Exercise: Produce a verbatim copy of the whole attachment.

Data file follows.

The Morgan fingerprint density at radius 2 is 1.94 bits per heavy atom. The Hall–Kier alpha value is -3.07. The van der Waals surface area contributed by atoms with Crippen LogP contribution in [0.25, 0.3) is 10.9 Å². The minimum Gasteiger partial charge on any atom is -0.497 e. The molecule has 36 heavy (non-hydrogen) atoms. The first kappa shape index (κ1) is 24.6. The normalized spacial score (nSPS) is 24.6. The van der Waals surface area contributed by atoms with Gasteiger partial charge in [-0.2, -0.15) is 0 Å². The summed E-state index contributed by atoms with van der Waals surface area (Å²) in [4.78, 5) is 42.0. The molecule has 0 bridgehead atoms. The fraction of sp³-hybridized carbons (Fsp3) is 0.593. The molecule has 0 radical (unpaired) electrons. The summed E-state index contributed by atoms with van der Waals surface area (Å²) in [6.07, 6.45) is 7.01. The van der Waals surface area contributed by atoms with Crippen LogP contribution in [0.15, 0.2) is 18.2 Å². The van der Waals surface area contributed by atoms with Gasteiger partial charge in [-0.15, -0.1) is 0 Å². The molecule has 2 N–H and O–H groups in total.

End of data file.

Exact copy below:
The Morgan fingerprint density at radius 2 is 1.94 bits per heavy atom. The Hall–Kier alpha value is -3.07. The van der Waals surface area contributed by atoms with Crippen LogP contribution in [0.25, 0.3) is 10.9 Å². The minimum Gasteiger partial charge on any atom is -0.497 e. The molecule has 36 heavy (non-hydrogen) atoms. The first kappa shape index (κ1) is 24.6. The normalized spacial score (nSPS) is 24.6. The van der Waals surface area contributed by atoms with Gasteiger partial charge in [-0.2, -0.15) is 0 Å². The summed E-state index contributed by atoms with van der Waals surface area (Å²) in [4.78, 5) is 42.0. The molecule has 0 bridgehead atoms. The fraction of sp³-hybridized carbons (Fsp3) is 0.593. The molecule has 0 radical (unpaired) electrons. The summed E-state index contributed by atoms with van der Waals surface area (Å²) in [6.07, 6.45) is 7.01. The van der Waals surface area contributed by atoms with Crippen LogP contribution in [0.15, 0.2) is 18.2 Å². The van der Waals surface area contributed by atoms with Gasteiger partial charge in [-0.15, -0.1) is 0 Å². The molecule has 2 N–H and O–H groups in total.